I am an Assistant Professor at the Institute for Security and Technology at Carnegie Mellon University. I hold a BA in Journalism and Mass Communication from the Pontifical Catholic University of Chile (2002), an MA in Political Science from the University of Chile (2007), and an MA and a Ph.D. in Political Science from the University of Pittsburgh (2015). Before coming to the US, I worked at the international desks of the newspapers El Mercurio (Chile, 2002-2008) and ABC (Spain, 2008).

As a comparativist, I  focus on two lines of inquiry. I specialize in elite behavior by analyzing how the personality traits and other individual differences of heads of government impact executive governance. Second, I study the consequences of variation in political institutions across countries, with an emphasis on Latin America. I examine executive-legislative relations, informal institutions, gender and politics, and judicial politics.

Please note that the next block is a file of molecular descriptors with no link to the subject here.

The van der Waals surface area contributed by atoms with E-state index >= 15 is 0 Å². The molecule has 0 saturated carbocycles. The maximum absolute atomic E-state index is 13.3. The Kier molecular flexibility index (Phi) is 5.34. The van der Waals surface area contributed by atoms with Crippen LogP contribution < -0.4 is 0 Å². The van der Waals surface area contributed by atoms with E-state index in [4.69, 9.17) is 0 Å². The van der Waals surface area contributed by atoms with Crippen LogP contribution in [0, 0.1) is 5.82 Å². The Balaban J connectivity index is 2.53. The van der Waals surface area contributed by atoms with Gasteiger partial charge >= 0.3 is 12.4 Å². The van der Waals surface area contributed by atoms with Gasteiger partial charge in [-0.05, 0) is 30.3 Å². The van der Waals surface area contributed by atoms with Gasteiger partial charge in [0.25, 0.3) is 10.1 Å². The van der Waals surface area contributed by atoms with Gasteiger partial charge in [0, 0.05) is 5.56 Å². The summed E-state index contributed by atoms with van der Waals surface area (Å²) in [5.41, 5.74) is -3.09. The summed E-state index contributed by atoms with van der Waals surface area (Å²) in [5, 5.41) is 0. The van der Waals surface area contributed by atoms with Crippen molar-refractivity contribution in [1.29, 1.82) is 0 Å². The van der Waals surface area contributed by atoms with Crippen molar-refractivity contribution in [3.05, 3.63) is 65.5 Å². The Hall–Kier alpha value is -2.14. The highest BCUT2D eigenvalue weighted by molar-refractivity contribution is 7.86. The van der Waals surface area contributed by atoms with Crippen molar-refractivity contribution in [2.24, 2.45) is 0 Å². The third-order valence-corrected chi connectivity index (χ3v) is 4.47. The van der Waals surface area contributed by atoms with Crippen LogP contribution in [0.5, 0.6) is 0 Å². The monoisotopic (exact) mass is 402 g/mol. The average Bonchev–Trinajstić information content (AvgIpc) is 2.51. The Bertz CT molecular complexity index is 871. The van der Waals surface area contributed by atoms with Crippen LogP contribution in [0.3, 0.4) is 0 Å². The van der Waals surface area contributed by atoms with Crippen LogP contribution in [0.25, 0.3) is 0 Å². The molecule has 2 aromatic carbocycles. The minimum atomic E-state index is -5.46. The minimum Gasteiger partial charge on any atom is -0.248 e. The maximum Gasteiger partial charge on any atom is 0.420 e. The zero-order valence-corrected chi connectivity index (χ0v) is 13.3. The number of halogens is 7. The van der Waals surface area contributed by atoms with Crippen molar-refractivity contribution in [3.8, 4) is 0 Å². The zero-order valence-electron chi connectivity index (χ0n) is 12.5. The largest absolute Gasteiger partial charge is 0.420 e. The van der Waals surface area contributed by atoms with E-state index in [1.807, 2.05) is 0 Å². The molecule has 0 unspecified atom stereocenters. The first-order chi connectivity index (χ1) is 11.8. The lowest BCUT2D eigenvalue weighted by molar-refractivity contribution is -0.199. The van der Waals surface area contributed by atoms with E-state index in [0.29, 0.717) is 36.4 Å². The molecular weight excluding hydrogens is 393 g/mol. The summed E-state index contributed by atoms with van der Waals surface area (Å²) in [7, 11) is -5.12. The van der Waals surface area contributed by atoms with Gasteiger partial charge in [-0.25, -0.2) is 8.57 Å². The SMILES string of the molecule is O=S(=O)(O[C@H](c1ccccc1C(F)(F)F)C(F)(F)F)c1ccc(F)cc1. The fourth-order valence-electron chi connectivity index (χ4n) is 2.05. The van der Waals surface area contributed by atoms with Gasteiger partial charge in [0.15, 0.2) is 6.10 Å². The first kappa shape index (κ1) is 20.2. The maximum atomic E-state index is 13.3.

My work has been published or is forthcoming in The American Journal of Political Science, The Journal of Politics, Political Psychology, Democratization, Journal of Legislative Studies, Latin American Politics and Society, Journal of Law and Courts, Latin American Perspectives, América Latina Hoy, Revista de Ciencia Política, Bolivian Studies Journal, and Política. I have also published or have forthcoming book chapters in Oxford University Press, Springer, and FLACSO.

As an extension of my academic work, I am an affiliated faculty at CMU’s Center for Informed Democracy & Social-Cybersecurity (IDeaS), part of the Democratic Erosion consortium, Chile’s country expert for Freedom House since 2016, and columnist for latinoamerica21.com.